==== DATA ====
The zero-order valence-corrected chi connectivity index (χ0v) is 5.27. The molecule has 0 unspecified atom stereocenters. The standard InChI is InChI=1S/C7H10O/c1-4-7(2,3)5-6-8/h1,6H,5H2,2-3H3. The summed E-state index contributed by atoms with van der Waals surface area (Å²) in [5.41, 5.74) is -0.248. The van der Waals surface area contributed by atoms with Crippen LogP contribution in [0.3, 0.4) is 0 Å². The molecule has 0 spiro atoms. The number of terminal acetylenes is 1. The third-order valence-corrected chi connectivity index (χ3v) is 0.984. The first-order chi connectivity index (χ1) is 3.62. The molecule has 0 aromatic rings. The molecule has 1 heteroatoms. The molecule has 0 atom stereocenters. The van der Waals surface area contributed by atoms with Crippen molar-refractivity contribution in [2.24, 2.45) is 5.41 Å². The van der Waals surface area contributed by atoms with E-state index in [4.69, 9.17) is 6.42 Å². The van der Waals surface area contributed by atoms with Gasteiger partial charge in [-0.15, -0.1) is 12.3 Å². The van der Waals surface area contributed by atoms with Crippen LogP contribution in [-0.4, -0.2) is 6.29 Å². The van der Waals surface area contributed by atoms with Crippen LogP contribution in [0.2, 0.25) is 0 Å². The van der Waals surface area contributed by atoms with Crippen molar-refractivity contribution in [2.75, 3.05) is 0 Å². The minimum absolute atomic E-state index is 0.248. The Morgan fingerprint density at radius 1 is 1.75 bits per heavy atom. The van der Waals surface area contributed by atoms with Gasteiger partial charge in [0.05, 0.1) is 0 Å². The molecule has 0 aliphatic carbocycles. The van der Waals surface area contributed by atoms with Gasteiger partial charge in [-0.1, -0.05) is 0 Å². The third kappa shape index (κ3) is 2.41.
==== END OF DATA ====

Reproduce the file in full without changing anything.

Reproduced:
The zero-order valence-corrected chi connectivity index (χ0v) is 5.27. The molecule has 0 unspecified atom stereocenters. The standard InChI is InChI=1S/C7H10O/c1-4-7(2,3)5-6-8/h1,6H,5H2,2-3H3. The summed E-state index contributed by atoms with van der Waals surface area (Å²) in [5.41, 5.74) is -0.248. The van der Waals surface area contributed by atoms with Crippen LogP contribution in [0.3, 0.4) is 0 Å². The molecule has 0 spiro atoms. The number of terminal acetylenes is 1. The third-order valence-corrected chi connectivity index (χ3v) is 0.984. The first-order chi connectivity index (χ1) is 3.62. The molecule has 0 aromatic rings. The molecule has 1 heteroatoms. The molecule has 0 atom stereocenters. The van der Waals surface area contributed by atoms with Crippen molar-refractivity contribution in [2.24, 2.45) is 5.41 Å². The van der Waals surface area contributed by atoms with E-state index in [4.69, 9.17) is 6.42 Å². The van der Waals surface area contributed by atoms with Gasteiger partial charge in [-0.15, -0.1) is 12.3 Å². The van der Waals surface area contributed by atoms with Crippen LogP contribution in [-0.4, -0.2) is 6.29 Å². The van der Waals surface area contributed by atoms with Crippen LogP contribution in [0.2, 0.25) is 0 Å². The van der Waals surface area contributed by atoms with Crippen molar-refractivity contribution in [2.75, 3.05) is 0 Å². The minimum absolute atomic E-state index is 0.248. The Morgan fingerprint density at radius 1 is 1.75 bits per heavy atom. The van der Waals surface area contributed by atoms with Gasteiger partial charge in [0.05, 0.1) is 0 Å². The molecule has 0 aliphatic carbocycles. The van der Waals surface area contributed by atoms with Gasteiger partial charge in [-0.1, -0.05) is 0 Å². The third kappa shape index (κ3) is 2.41.